The exhibition will reflect on the significance of the land question in South African society, and harvests a selection of pictures from 18 archives and the work of over 30 photographers.
The curators - David Goldblatt, Bongi Dhlomo, Pam Warne and Paul Weinberg - have developed a narrative about the land which includes a thorough exploration of archival photographs and the work of committed photographers who have engaged with this issue for over a century.
Goldblatt and Weinberg both have long histories exploring land issues, Dhlomo is a well-known artist and curator, and Pam Warne is the curator of photography and new media for the National Gallery at Iziko.
Weinberg, a senior curator at UCT Libraries, said: "The anniversary of the Land Act offers an important opportunity to tell this story in ways it has never been told before. The exhibition is not just about forced removals, but also includes a historical journey through the land."
He added: "Music, historical films and images up to the present day give the viewer a rounded experience of the land issue. The exhibition travels in time from the past to the present day, offering insights into the complexity and contested nature of this landscape. It asks questions about how the land is signified and used, and the multiple meanings it has for those who live on it."
The exhibition will move to the University of the Witwatersrand Art Museum in August.
In a related exhibition, Extraordinary lives: Portraits from a divided land, the work of Sophia Klaase will be showcased at the District Six Museum until 18 April 2013.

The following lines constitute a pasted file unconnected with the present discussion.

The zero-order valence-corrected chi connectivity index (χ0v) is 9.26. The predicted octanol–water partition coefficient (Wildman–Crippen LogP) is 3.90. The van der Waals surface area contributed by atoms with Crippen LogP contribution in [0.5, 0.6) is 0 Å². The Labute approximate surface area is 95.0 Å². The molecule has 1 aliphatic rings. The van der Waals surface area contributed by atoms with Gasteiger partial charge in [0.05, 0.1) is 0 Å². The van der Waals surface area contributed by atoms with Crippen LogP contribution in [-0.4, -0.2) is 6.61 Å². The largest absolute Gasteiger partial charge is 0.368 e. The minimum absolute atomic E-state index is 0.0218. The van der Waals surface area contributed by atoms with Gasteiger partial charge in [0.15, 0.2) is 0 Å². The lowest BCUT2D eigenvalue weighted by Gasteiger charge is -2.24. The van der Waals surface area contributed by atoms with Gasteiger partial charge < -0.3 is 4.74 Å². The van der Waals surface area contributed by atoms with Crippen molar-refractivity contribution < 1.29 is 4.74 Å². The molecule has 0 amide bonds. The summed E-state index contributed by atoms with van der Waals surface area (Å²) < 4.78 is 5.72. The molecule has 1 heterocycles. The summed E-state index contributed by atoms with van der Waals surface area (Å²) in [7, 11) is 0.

Klaase first used a camera as a participant in a photography project organised in 1999, as part of a long-term study into the socio-economic and environmental history of Paulshoek, a remote village in Namaqualand.
Her collection of more than 1,500 images recorded 13 years of village life from the perspective of a young woman growing up in the new South Africa. Her work documented family, friends, village events and daily chores. It also included self-portraits that provide a poignant record of Klaase's own passage into adulthood.
Dr Siona O' Connell, co-curator from UCT, said: "This exhibition teases apart just what it means to be a young woman in a social landscape that is common to millions of South Africa's rural poor. Klaase's photographs are not 'simple representations'; rather, they form a powerful and remarkable archive of meanings that are embedded in palpable social, political and economic frames, connecting memories, histories and language."
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